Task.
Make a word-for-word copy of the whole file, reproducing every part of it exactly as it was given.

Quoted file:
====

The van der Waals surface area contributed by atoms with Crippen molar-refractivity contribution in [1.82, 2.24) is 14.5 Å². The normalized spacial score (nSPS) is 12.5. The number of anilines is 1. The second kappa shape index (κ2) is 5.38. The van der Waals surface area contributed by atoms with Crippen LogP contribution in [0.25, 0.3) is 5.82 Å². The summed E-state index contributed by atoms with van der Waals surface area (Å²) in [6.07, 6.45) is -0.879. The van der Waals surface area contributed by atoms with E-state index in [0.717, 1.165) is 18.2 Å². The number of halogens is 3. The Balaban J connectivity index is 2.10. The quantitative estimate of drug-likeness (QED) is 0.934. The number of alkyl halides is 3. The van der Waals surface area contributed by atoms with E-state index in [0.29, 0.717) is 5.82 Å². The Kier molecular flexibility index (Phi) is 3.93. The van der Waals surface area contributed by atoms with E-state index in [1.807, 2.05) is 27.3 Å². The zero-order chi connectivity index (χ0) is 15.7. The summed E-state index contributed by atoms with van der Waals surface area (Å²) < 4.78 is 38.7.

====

The van der Waals surface area contributed by atoms with Crippen molar-refractivity contribution in [1.82, 2.24) is 14.5 Å². The normalized spacial score (nSPS) is 12.5. The number of anilines is 1. The second kappa shape index (κ2) is 5.38. The van der Waals surface area contributed by atoms with Crippen LogP contribution in [0.25, 0.3) is 5.82 Å². The summed E-state index contributed by atoms with van der Waals surface area (Å²) in [6.07, 6.45) is -0.879. The van der Waals surface area contributed by atoms with E-state index in [0.717, 1.165) is 18.2 Å². The number of halogens is 3. The Balaban J connectivity index is 2.10. The quantitative estimate of drug-likeness (QED) is 0.934. The number of alkyl halides is 3. The van der Waals surface area contributed by atoms with E-state index in [0.29, 0.717) is 5.82 Å². The Kier molecular flexibility index (Phi) is 3.93. The van der Waals surface area contributed by atoms with E-state index in [1.807, 2.05) is 27.3 Å². The zero-order chi connectivity index (χ0) is 15.7. The summed E-state index contributed by atoms with van der Waals surface area (Å²) < 4.78 is 38.7.